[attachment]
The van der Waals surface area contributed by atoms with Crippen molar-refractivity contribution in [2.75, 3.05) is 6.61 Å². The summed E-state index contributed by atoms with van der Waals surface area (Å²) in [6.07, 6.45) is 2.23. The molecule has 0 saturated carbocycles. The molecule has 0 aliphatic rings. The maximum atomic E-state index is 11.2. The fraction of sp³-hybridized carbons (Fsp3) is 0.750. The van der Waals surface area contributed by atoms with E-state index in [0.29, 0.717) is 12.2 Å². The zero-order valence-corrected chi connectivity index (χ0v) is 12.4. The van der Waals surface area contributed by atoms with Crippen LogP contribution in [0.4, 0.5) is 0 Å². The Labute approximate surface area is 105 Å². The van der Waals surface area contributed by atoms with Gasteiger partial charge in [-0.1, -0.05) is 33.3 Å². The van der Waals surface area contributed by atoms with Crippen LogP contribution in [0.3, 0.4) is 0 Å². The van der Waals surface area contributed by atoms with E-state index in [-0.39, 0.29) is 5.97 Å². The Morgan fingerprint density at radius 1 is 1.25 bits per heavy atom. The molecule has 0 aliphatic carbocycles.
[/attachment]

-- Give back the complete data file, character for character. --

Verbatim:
The van der Waals surface area contributed by atoms with Crippen molar-refractivity contribution in [2.75, 3.05) is 6.61 Å². The summed E-state index contributed by atoms with van der Waals surface area (Å²) in [6.07, 6.45) is 2.23. The molecule has 0 saturated carbocycles. The molecule has 0 aliphatic rings. The maximum atomic E-state index is 11.2. The fraction of sp³-hybridized carbons (Fsp3) is 0.750. The van der Waals surface area contributed by atoms with E-state index in [0.29, 0.717) is 12.2 Å². The zero-order valence-corrected chi connectivity index (χ0v) is 12.4. The van der Waals surface area contributed by atoms with Crippen LogP contribution in [0.4, 0.5) is 0 Å². The Labute approximate surface area is 105 Å². The van der Waals surface area contributed by atoms with Gasteiger partial charge in [-0.1, -0.05) is 33.3 Å². The van der Waals surface area contributed by atoms with Crippen LogP contribution in [0.3, 0.4) is 0 Å². The van der Waals surface area contributed by atoms with E-state index in [-0.39, 0.29) is 5.97 Å². The Morgan fingerprint density at radius 1 is 1.25 bits per heavy atom. The molecule has 0 aliphatic carbocycles.